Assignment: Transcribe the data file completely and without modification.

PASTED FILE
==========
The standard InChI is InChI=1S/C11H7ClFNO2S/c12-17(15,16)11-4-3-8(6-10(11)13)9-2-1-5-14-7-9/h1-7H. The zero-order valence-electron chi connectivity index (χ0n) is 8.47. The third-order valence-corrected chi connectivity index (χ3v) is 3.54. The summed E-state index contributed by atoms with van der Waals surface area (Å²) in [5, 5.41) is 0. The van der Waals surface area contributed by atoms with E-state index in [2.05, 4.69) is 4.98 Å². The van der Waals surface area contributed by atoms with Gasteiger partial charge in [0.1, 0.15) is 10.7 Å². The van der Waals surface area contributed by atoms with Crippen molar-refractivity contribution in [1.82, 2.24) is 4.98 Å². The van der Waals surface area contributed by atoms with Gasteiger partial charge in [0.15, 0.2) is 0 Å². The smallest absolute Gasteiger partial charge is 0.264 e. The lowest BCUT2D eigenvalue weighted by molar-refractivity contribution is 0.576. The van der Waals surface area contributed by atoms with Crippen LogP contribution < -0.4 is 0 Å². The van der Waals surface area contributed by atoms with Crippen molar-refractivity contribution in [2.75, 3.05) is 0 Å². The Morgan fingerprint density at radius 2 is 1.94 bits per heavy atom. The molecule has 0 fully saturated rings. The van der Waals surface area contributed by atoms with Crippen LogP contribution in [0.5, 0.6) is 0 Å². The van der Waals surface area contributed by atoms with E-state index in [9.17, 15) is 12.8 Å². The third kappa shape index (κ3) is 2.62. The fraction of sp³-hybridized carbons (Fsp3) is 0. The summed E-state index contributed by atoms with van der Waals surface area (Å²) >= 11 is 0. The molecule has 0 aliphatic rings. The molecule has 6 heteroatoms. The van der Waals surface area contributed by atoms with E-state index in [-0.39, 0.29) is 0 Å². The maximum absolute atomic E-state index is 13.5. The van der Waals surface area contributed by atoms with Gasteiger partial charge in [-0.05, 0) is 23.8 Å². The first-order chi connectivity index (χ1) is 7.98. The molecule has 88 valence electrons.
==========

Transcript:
The standard InChI is InChI=1S/C11H7ClFNO2S/c12-17(15,16)11-4-3-8(6-10(11)13)9-2-1-5-14-7-9/h1-7H. The zero-order valence-electron chi connectivity index (χ0n) is 8.47. The third-order valence-corrected chi connectivity index (χ3v) is 3.54. The summed E-state index contributed by atoms with van der Waals surface area (Å²) in [5, 5.41) is 0. The van der Waals surface area contributed by atoms with E-state index in [2.05, 4.69) is 4.98 Å². The van der Waals surface area contributed by atoms with Gasteiger partial charge in [0.1, 0.15) is 10.7 Å². The van der Waals surface area contributed by atoms with Crippen molar-refractivity contribution in [1.82, 2.24) is 4.98 Å². The van der Waals surface area contributed by atoms with Gasteiger partial charge in [0.15, 0.2) is 0 Å². The smallest absolute Gasteiger partial charge is 0.264 e. The lowest BCUT2D eigenvalue weighted by molar-refractivity contribution is 0.576. The van der Waals surface area contributed by atoms with Crippen LogP contribution < -0.4 is 0 Å². The van der Waals surface area contributed by atoms with Crippen molar-refractivity contribution in [2.75, 3.05) is 0 Å². The Morgan fingerprint density at radius 2 is 1.94 bits per heavy atom. The molecule has 0 fully saturated rings. The van der Waals surface area contributed by atoms with Crippen LogP contribution in [0.5, 0.6) is 0 Å². The van der Waals surface area contributed by atoms with E-state index in [9.17, 15) is 12.8 Å². The third kappa shape index (κ3) is 2.62. The fraction of sp³-hybridized carbons (Fsp3) is 0. The summed E-state index contributed by atoms with van der Waals surface area (Å²) >= 11 is 0. The molecule has 0 aliphatic rings. The molecule has 6 heteroatoms. The van der Waals surface area contributed by atoms with E-state index in [-0.39, 0.29) is 0 Å². The maximum absolute atomic E-state index is 13.5. The van der Waals surface area contributed by atoms with Gasteiger partial charge in [-0.05, 0) is 23.8 Å². The first-order chi connectivity index (χ1) is 7.98. The molecule has 88 valence electrons.